Many victims do not speak out, Ms. Sakellaropoulou said on Monday after meeting Ms. Bekatorou, “because they know that in the best-case scenario they will face pity or mistrust and in the worst case contempt, derision, even social stigma.”

While incidents are rarely reported, studies suggest that sexual harassment in Greek workplaces is common. A poll of 1,001 women last July by the charity ActionAid found that nine in 10 had suffered unwanted advances at their workplace, with one in 10 saying that they had been victims of sexual assault. Accounts of such abuses have long swirled in Greek sports, politics and the media but are only now being documented.

Greece has made some strides in legislation for women’s rights over the years. In 2010, it adopted a law against gender-based discrimination in employment that makes sexual harassment a felony carrying a maximum three-year prison term. However, the country lags its European Union counterparts in promoting gender equality, and the harassment of women in male-dominated sectors is often brushed under the carpet.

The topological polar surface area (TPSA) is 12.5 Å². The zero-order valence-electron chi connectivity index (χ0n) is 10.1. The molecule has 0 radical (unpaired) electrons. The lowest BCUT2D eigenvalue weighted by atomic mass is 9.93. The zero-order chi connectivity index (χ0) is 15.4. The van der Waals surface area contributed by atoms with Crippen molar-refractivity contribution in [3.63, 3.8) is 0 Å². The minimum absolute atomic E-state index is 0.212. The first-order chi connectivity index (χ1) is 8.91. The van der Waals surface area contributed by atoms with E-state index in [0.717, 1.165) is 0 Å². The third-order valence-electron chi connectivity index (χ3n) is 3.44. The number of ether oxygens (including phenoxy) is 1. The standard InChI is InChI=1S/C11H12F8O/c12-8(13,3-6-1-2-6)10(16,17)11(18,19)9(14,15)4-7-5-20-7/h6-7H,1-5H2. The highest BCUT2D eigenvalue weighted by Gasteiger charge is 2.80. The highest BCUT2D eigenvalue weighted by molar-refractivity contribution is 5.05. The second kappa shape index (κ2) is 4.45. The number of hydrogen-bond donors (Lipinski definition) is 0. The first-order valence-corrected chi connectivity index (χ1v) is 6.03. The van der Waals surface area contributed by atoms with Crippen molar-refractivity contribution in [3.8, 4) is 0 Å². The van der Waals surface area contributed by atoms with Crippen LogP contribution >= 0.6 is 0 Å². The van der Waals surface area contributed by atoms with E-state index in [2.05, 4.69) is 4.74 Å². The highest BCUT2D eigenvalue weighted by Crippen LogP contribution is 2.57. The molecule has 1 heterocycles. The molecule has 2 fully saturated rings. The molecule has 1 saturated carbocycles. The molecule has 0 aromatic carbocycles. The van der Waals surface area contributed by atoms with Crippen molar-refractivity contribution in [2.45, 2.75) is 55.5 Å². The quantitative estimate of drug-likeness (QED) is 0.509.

“For decades, sexual harassment was seen as taboo, society refused to acknowledge a social reality,” Maria Syrengela, the Greek deputy labor minister in charge of gender equality, said in an emailed response to questions. “But in recent years, society has matured, it has taken steps forward.”

Several women have already followed Ms. Bekatorou’s example.

Among them are Mania Bikof, a retired water polo player who said she had been forced to strip to the waist so a doctor could examine a shoulder injury, and the former swimming champion Rabea Iatridou, who said she had been groped by a medic. Male athletes have spoken out too, including Nikos Kaklamanakis, another sailing

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